This is an excellent period for walk-wade trips for clients who want to use a variety of tactics and even see a variety of waters in one day. Probably my most typical fall walk-wade excursion consists of nymph fishing on "River X" for a few larger brown trout starting at dawn, followed by streamer and dry fly fishing for numbers of cutthroat on the Yellowstone from late morning through midafternoon. This can also be done as a combo trip, replacing the walking portion on the Yellowstone for a float that's easier on the knees than hiking the Yellowstone's rough canyon walls.
For anglers who'd rather hike a bit more and fish one water, the Yellowstone remains good, as do canyon stretches of the Lamar. By this point Slough Creek is not worth much, in my opinion, though the Gardner remains a secondary option, too. As long as the afternoons remain warm, smaller mountain streams remain good, but the gentle brook trout streams good for rookies and kids are generally poor by this point. As early autumn progresses, the Gibbon and Firehole rejoin the party, though I only guide on them when rain and early snow (yes, it can happen in September) muddy the water closer to home. Some opportunities begin on the Yellowstonw outside the park at this time, as well, since the lower and colder water makes hitting short chunks on the "float stretch" thoroughly a better option than earlier in the core season.
There's a reason I like chasing browns with my clients at this time. There's also a reason I cropped the image so tight; I don't want the location to be very recognizable.
Early fall typically offers very good fishing on walk-wade trips, especially for anglers with a bit of know-how who like nymph fishing and matching hatches. That said, it's also an inconsistent time of year, primarily due to weather and water conditions. When't it's abnormally hot and bright, the big browns sulk and the mayfly hatches might not occur. Cold weather is better, but if this cold is accompanied by too much rain and snow, most of the good waters (Yellowstone, Gardner, and "River X") can get muddy for a day or two. For this reason I encourage anglers considering early autumn trips to stay flexible. Walk where the walking is good and use what the fish demand, or consider a different trip type if it looks like another trip will produce better.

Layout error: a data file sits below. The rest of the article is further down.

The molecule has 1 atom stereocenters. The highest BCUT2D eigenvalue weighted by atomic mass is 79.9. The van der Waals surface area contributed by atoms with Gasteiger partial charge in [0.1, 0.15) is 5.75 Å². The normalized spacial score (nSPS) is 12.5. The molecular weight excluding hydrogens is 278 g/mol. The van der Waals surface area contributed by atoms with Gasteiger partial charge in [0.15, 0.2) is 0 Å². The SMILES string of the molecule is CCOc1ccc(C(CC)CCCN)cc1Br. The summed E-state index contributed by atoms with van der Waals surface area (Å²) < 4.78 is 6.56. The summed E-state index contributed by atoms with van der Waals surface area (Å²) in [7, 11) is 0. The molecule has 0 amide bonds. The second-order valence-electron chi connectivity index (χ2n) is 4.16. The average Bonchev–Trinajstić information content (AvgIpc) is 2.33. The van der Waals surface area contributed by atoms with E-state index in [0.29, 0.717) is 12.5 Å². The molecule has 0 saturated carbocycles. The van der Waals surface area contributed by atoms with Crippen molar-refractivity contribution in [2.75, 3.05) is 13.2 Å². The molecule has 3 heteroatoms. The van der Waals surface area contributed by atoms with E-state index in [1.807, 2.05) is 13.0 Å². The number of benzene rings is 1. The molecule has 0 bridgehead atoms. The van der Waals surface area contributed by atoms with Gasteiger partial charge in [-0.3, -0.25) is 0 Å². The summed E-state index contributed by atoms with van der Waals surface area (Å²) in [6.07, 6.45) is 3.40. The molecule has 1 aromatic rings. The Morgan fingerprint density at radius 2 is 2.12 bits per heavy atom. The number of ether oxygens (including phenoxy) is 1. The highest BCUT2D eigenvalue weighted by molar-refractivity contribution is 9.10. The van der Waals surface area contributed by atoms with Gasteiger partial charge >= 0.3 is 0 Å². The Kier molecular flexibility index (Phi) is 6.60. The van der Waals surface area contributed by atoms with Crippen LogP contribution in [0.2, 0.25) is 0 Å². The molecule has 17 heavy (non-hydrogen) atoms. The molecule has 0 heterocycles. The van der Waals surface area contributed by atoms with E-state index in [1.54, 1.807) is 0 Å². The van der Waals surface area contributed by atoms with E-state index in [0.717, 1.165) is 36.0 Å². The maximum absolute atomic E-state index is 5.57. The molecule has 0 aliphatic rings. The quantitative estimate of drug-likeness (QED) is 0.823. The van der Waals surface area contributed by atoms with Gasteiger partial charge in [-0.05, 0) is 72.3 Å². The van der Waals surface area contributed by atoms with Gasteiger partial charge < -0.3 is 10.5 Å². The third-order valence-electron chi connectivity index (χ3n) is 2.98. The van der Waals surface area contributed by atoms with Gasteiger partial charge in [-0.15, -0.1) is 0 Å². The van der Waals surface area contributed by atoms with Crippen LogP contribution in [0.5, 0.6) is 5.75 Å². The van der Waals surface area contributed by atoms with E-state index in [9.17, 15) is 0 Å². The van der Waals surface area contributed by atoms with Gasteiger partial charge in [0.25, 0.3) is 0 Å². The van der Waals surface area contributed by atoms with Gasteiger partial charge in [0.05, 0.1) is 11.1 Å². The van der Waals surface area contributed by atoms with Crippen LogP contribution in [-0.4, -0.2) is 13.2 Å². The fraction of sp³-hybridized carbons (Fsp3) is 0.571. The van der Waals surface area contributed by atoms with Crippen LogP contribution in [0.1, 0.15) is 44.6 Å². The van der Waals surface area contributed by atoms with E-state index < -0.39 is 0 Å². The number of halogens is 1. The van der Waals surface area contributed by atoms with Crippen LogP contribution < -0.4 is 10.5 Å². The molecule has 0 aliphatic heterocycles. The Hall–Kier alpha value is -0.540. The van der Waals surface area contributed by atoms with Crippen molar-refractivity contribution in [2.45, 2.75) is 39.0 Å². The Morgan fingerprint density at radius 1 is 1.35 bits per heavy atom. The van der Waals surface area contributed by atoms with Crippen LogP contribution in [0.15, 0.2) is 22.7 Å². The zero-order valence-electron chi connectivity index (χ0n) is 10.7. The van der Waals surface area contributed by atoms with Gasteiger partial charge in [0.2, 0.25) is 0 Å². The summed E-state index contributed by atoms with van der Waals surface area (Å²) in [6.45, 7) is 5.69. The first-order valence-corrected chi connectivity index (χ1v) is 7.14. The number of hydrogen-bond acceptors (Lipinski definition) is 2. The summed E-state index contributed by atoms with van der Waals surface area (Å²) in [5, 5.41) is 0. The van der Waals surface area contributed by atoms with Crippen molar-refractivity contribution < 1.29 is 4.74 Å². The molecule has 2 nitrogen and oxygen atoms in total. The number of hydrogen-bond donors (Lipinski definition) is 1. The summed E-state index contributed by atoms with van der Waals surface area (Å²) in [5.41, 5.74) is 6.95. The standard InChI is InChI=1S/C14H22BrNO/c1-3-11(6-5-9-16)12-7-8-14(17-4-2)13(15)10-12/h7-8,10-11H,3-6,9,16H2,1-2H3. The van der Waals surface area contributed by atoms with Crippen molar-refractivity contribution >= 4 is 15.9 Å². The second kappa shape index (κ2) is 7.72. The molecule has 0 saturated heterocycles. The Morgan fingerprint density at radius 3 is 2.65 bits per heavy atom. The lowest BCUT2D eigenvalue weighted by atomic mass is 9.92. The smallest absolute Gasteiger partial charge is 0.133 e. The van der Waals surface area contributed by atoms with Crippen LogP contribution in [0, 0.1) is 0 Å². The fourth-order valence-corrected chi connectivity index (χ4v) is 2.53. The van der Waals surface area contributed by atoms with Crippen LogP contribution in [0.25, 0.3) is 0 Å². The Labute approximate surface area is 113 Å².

Full-day or half-day trips make sense in this timeframe. Unless we're looking for a few big ones early, there's often no reason to start full-day trips before 9:00, especially later in September. Unless the weather stinks, half-days in search of big browns or full-days including brownie chasing for starters will need to be on the water and ready to fish at dawn, typically a bit before 7:00AM. This might mean a meeting time as early as 5:00AM depending on where you're staying and where we're meeting. Half-days in which we're not chasing browns can meet at a far more civilized time, around 11:00. Regardless of trip goals, early autumn is not a great time for beginners to take walk trips unless they're prepared to only get a few bites and mostly want to focus on learning rather than catching a lot of fish. Beginner float trips are better for the latter.
The crowds really do decline in late autumn, and while fewer waters fish well at this time than earlier in the year, those that do fish well at this time fish really well. This is especially true of waters that host fall-run brown trout. The best "big brownie" fishing happens now, and in late autumn it's seldom necessary to get on the water early if you want to chase these fish, as you often have to in early fall. On the other hand, the weather can be horrendous, with heavy snow and temperatures in the teens more than feasible by this late in the year, and as noted above many fisheries are simply too cold. Learn more about late autumn walk trips.
There's a reason the angler is wearing a hat... Late autumn offers cold conditions but good nymph and streamer fishing, often for larger fish.
The transition from early autumn to late is based on light levels, water temperatures, and weather. Basically, if it's under about 50 degrees in the afternoon, nights are in the twenties or even lower, and it snows from time to time and sticks even at valley level, it's late autumn. The weather is often dreadful, with the best fishing taking place when it is, and many fisheries are now done for the year, with the fish in a stupor due to cold water temperatures. Those that remain offer some of the best big trout fishing of the season, as well as opportunities for excellent numbers of trout, as well.
While we'll take the occasional BWO hatch if it comes, late autumn walk trips are centered on one thing: the brown trout run. Sometimes we target the big pre-spawn browns migrating towards their spawning grounds like salmon, sometimes we target the resident rainbow and cutthroat trout or even the big run-up rainbows that follow the browns like they follow the salmon in Alaska, eating eggs. Either way, the brown trout are the drivers.
For this reason, I run my late autumn walk trips exclusively on rivers where brown trout are running: the Yellowstone, the Madison, the Gardner, the Gibbon, the lower Firehole, and "River X," both within Yellowstone Park and outside it. Private spring creeks also turn on strong at this time, with the same runs of browns.